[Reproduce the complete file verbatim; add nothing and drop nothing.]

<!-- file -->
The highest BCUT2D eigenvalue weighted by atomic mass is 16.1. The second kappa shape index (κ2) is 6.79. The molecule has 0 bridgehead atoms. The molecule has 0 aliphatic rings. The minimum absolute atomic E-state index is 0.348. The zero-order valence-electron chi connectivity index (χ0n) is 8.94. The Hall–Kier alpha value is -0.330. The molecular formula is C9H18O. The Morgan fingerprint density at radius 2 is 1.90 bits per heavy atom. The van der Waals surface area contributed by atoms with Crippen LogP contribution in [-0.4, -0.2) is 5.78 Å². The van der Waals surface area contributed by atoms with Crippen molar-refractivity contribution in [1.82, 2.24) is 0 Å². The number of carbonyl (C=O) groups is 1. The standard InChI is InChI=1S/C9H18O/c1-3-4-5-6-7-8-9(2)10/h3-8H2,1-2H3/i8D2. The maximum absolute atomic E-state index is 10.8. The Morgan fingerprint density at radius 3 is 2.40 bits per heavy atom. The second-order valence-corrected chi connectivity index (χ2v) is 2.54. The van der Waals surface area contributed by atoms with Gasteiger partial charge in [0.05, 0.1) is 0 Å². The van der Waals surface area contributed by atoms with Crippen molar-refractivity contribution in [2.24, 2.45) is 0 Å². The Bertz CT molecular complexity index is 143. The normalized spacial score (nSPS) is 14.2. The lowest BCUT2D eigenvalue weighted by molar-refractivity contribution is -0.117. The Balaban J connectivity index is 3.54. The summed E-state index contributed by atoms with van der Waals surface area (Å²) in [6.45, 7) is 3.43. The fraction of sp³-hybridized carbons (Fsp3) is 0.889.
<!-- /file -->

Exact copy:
The highest BCUT2D eigenvalue weighted by atomic mass is 16.1. The second kappa shape index (κ2) is 6.79. The molecule has 0 bridgehead atoms. The molecule has 0 aliphatic rings. The minimum absolute atomic E-state index is 0.348. The zero-order valence-electron chi connectivity index (χ0n) is 8.94. The Hall–Kier alpha value is -0.330. The molecular formula is C9H18O. The Morgan fingerprint density at radius 2 is 1.90 bits per heavy atom. The van der Waals surface area contributed by atoms with Crippen LogP contribution in [-0.4, -0.2) is 5.78 Å². The van der Waals surface area contributed by atoms with Crippen molar-refractivity contribution in [1.82, 2.24) is 0 Å². The number of carbonyl (C=O) groups is 1. The standard InChI is InChI=1S/C9H18O/c1-3-4-5-6-7-8-9(2)10/h3-8H2,1-2H3/i8D2. The maximum absolute atomic E-state index is 10.8. The Morgan fingerprint density at radius 3 is 2.40 bits per heavy atom. The second-order valence-corrected chi connectivity index (χ2v) is 2.54. The van der Waals surface area contributed by atoms with Gasteiger partial charge in [0.05, 0.1) is 0 Å². The van der Waals surface area contributed by atoms with Crippen molar-refractivity contribution in [2.24, 2.45) is 0 Å². The Bertz CT molecular complexity index is 143. The normalized spacial score (nSPS) is 14.2. The lowest BCUT2D eigenvalue weighted by molar-refractivity contribution is -0.117. The Balaban J connectivity index is 3.54. The summed E-state index contributed by atoms with van der Waals surface area (Å²) in [6.45, 7) is 3.43. The fraction of sp³-hybridized carbons (Fsp3) is 0.889.